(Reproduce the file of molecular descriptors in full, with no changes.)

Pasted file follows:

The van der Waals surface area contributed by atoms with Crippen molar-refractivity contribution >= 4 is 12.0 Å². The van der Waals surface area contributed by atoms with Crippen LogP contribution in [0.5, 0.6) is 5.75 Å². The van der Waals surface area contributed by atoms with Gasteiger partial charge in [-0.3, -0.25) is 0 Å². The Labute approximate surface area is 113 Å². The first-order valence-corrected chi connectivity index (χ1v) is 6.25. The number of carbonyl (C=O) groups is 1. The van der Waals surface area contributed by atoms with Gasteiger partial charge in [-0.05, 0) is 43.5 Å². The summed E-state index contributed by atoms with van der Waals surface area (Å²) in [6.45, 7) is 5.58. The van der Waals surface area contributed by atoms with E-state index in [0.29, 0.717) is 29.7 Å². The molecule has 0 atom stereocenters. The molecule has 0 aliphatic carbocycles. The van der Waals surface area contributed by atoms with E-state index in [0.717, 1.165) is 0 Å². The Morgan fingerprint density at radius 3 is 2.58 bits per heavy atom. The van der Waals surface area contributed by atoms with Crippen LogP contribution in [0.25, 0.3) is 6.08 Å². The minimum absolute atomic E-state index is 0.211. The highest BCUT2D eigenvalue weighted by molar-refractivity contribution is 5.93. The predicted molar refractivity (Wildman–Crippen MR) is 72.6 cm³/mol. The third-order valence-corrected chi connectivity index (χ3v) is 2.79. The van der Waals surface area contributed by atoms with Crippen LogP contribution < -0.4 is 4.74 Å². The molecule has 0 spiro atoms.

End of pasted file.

The van der Waals surface area contributed by atoms with Crippen molar-refractivity contribution >= 4 is 12.0 Å². The van der Waals surface area contributed by atoms with Crippen LogP contribution in [0.5, 0.6) is 5.75 Å². The van der Waals surface area contributed by atoms with Gasteiger partial charge in [-0.3, -0.25) is 0 Å². The Labute approximate surface area is 113 Å². The first-order valence-corrected chi connectivity index (χ1v) is 6.25. The number of carbonyl (C=O) groups is 1. The van der Waals surface area contributed by atoms with Gasteiger partial charge in [-0.05, 0) is 43.5 Å². The summed E-state index contributed by atoms with van der Waals surface area (Å²) in [6.45, 7) is 5.58. The van der Waals surface area contributed by atoms with E-state index in [0.29, 0.717) is 29.7 Å². The molecule has 0 atom stereocenters. The molecule has 0 aliphatic carbocycles. The van der Waals surface area contributed by atoms with E-state index in [0.717, 1.165) is 0 Å². The Morgan fingerprint density at radius 3 is 2.58 bits per heavy atom. The van der Waals surface area contributed by atoms with Crippen LogP contribution in [0.25, 0.3) is 6.08 Å². The minimum absolute atomic E-state index is 0.211. The highest BCUT2D eigenvalue weighted by molar-refractivity contribution is 5.93. The predicted molar refractivity (Wildman–Crippen MR) is 72.6 cm³/mol. The third-order valence-corrected chi connectivity index (χ3v) is 2.79. The van der Waals surface area contributed by atoms with Crippen LogP contribution < -0.4 is 4.74 Å². The molecule has 0 spiro atoms.